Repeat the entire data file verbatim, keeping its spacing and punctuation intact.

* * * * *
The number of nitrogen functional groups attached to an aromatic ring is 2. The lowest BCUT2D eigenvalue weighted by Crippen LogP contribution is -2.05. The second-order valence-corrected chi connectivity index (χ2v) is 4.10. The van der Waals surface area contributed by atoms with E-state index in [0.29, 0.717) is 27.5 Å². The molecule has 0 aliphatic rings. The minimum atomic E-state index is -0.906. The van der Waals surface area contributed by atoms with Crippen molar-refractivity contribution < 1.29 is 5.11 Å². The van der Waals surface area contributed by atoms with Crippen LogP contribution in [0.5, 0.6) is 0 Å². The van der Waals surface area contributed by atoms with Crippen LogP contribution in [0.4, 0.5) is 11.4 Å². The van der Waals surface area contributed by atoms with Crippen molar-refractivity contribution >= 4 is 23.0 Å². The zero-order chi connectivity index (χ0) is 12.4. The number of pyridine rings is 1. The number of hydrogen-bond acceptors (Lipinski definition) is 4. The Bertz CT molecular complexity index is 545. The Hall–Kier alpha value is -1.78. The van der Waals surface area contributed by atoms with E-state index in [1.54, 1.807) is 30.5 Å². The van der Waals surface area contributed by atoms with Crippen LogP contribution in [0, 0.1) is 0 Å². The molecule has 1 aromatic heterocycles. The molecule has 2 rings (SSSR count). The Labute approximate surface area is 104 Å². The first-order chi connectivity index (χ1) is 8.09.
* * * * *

The number of nitrogen functional groups attached to an aromatic ring is 2. The lowest BCUT2D eigenvalue weighted by Crippen LogP contribution is -2.05. The second-order valence-corrected chi connectivity index (χ2v) is 4.10. The van der Waals surface area contributed by atoms with E-state index in [0.29, 0.717) is 27.5 Å². The molecule has 0 aliphatic rings. The minimum atomic E-state index is -0.906. The van der Waals surface area contributed by atoms with Crippen molar-refractivity contribution < 1.29 is 5.11 Å². The van der Waals surface area contributed by atoms with Crippen LogP contribution in [0.5, 0.6) is 0 Å². The van der Waals surface area contributed by atoms with Crippen LogP contribution in [0.4, 0.5) is 11.4 Å². The van der Waals surface area contributed by atoms with Crippen molar-refractivity contribution >= 4 is 23.0 Å². The zero-order chi connectivity index (χ0) is 12.4. The number of pyridine rings is 1. The number of hydrogen-bond acceptors (Lipinski definition) is 4. The Bertz CT molecular complexity index is 545. The Hall–Kier alpha value is -1.78. The van der Waals surface area contributed by atoms with E-state index in [1.54, 1.807) is 30.5 Å². The van der Waals surface area contributed by atoms with Crippen LogP contribution in [0, 0.1) is 0 Å². The molecule has 1 aromatic heterocycles. The molecule has 2 rings (SSSR count). The Labute approximate surface area is 104 Å². The first-order chi connectivity index (χ1) is 8.09.